First of all, the halftime show wasn't terrible, all you Coldplay haters. It was better than the puppymonkeybaby, and Willem Dafoe re-enacting the Marilyn Monroe skirt-blowing-up scene from "The Seven Year Itch."
Some things you just can't un-see. Know what I mean?
Cam Newton, for instance, will never be able to un-see Von Miller and DeMarcus Ware repeatedly busting down the door to the pass pocket and doing unspeakable things to him, like forcing two fumbles, one of which was recovered in the end zone for a touchdown and the other of which put the Denver Broncos on the doorstep for the touchdown that sealed Super Bowl 50. Sometime this morning, no doubt, Newton peered out his window just to make sure Miller and Ware hadn't followed him home and were waiting for him to emerge so they could sack him again.
A few more observations:
* The Denver defense was so overwhelming it was apparent by halftime that A) Carolina was in deep trouble, and B) Von Miller was going to be your Supe 50 MVP. And it was apparent after three quarters that the Broncos wouldn't need to score another point, because by then Cam and Co. had absolutely no idea what to do.
Go ahead and slot the '16 Broncos' performance right next to the '75 Steelers, '86 Bears, '01 Ravens and '14 Seahawks as the most dominant defensive performances in Super Bowl history.
* Mismatch of the game: The Denver defensive backs vs. the Carolina wide receivers. The Panthers' wideouts simply couldn't get open, and when they did, they dropped it as often as they caught it. That set up everything else for the Broncos, because Newton had nowhere to throw the football as his pocket repeatedly crumbled around him. He couldn't even take off running because most of the time there was nowhere for him to go. Rarely will you see such a dynamic offense reduced to such utter helplessness.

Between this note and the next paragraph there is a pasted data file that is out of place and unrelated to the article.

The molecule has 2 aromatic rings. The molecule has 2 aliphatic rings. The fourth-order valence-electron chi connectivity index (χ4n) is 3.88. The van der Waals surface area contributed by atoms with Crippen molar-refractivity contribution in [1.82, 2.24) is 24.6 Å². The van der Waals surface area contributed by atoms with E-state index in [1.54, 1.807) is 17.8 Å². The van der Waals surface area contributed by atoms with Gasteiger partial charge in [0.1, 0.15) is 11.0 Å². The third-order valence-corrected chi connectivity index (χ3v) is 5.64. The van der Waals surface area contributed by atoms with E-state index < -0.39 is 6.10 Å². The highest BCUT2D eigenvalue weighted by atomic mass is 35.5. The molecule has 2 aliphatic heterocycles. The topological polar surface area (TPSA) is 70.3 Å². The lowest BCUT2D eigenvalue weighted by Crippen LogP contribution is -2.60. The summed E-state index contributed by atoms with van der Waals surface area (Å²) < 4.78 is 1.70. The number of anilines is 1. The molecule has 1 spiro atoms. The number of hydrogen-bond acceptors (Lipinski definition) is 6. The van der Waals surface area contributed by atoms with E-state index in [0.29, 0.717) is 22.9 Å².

* Egregiously awful call of the game: The Jerricho Cotchery catch that the officials ruled was no catch on account of the NFL imports its receiving rules from the Klingon home world. Nowhere else in the universe was Cotchery's reception not a reception. He caught it, had it in both hands as he went down and still had control of it when he hit the ground, which theoretically ended the play.
Well. Except in the NFL, of course. And perhaps Lieutenant Worf's hometown.
* Pointless speculation of the game arising from an egregiously awful call: The notion that Cotchery's 24-yard catch/no catch was the turning point of the game, on account of Miller stripped Newton on the next play and the Broncos fell on it in the end zone, giving them (on this day) an insurmountable 10-0 lead. Yeah, maybe. But even if it's ruled a catch and Newton gets stripped 24 yards upfield on the next play, the Broncos still win the game. The way this one was going, a 3-0 Denver lead was going to be insurmountable.
* Peyton Manning's legacy: He and Eli both have two Super Bowl titles now, which means the little goober can no longer one-up his big brother at Thanksgiving and Christmas.
* Manning's legacy, Part Two: His career will never have as perfect a closing chapter as it does now, which is why the smart money is he'll decide to call it quits. On the other hand, Manning has never been predictable in this regard. By all accounts he loves the game as hopelessly as any man ever has, and so he might decide he can squeeze out a couple more seasons playing the way he plays now -- carefully and cerebrally, with an emphasis on avoiding the big mistake as opposed to making the big play. We shall see.
* Manning's legacy, Part Three: Or he'll go the Dallas Clark route and sign a one-day contract with the Colts so he can retire as a Colt. If he still wants to. Which he might not. Hard to read how he feels about Indianapolis and Jim Irsay these days.
* Manning's legacy, Part Four: In any case, if he decides to hang it up, he'll do so as the only man ever to win Super Bowls with two different teams, and as indisputably one of the top five quarterbacks of all time. So he's got that going for him.
Plus, he'll always have this.